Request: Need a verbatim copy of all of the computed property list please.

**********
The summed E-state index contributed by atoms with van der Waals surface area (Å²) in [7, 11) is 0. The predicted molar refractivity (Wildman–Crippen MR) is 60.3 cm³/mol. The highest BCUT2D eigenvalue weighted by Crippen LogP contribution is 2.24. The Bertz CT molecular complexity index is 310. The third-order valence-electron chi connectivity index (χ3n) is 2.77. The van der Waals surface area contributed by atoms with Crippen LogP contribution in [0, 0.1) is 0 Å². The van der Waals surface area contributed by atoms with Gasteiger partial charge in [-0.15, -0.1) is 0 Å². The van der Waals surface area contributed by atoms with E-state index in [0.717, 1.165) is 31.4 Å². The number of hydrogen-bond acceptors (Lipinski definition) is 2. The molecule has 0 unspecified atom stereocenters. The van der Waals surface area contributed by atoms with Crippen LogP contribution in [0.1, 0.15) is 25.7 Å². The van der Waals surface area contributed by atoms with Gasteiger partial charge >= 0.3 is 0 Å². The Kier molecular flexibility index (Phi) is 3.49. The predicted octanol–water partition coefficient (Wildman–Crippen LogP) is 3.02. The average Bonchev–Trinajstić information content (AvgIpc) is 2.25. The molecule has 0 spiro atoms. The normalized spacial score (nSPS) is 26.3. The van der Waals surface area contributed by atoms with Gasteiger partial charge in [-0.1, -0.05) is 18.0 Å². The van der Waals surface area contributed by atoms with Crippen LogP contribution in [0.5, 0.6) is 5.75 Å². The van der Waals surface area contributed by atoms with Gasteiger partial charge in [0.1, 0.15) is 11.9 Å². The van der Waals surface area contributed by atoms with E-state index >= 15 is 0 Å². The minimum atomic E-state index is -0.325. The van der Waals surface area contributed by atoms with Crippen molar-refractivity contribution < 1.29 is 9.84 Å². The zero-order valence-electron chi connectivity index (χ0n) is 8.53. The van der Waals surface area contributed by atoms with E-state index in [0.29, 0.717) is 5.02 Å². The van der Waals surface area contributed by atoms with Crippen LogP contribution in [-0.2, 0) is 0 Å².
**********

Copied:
The summed E-state index contributed by atoms with van der Waals surface area (Å²) in [7, 11) is 0. The predicted molar refractivity (Wildman–Crippen MR) is 60.3 cm³/mol. The highest BCUT2D eigenvalue weighted by Crippen LogP contribution is 2.24. The Bertz CT molecular complexity index is 310. The third-order valence-electron chi connectivity index (χ3n) is 2.77. The van der Waals surface area contributed by atoms with Crippen LogP contribution in [0, 0.1) is 0 Å². The van der Waals surface area contributed by atoms with Gasteiger partial charge in [-0.15, -0.1) is 0 Å². The van der Waals surface area contributed by atoms with E-state index in [0.717, 1.165) is 31.4 Å². The number of hydrogen-bond acceptors (Lipinski definition) is 2. The molecule has 0 unspecified atom stereocenters. The van der Waals surface area contributed by atoms with Crippen LogP contribution in [0.1, 0.15) is 25.7 Å². The van der Waals surface area contributed by atoms with Gasteiger partial charge >= 0.3 is 0 Å². The Kier molecular flexibility index (Phi) is 3.49. The predicted octanol–water partition coefficient (Wildman–Crippen LogP) is 3.02. The average Bonchev–Trinajstić information content (AvgIpc) is 2.25. The molecule has 0 spiro atoms. The normalized spacial score (nSPS) is 26.3. The van der Waals surface area contributed by atoms with Gasteiger partial charge in [-0.1, -0.05) is 18.0 Å². The van der Waals surface area contributed by atoms with Crippen LogP contribution in [0.5, 0.6) is 5.75 Å². The van der Waals surface area contributed by atoms with Gasteiger partial charge in [0.1, 0.15) is 11.9 Å². The van der Waals surface area contributed by atoms with E-state index >= 15 is 0 Å². The minimum atomic E-state index is -0.325. The van der Waals surface area contributed by atoms with Crippen molar-refractivity contribution < 1.29 is 9.84 Å². The zero-order valence-electron chi connectivity index (χ0n) is 8.53. The van der Waals surface area contributed by atoms with E-state index in [0.29, 0.717) is 5.02 Å². The van der Waals surface area contributed by atoms with Crippen LogP contribution in [-0.2, 0) is 0 Å².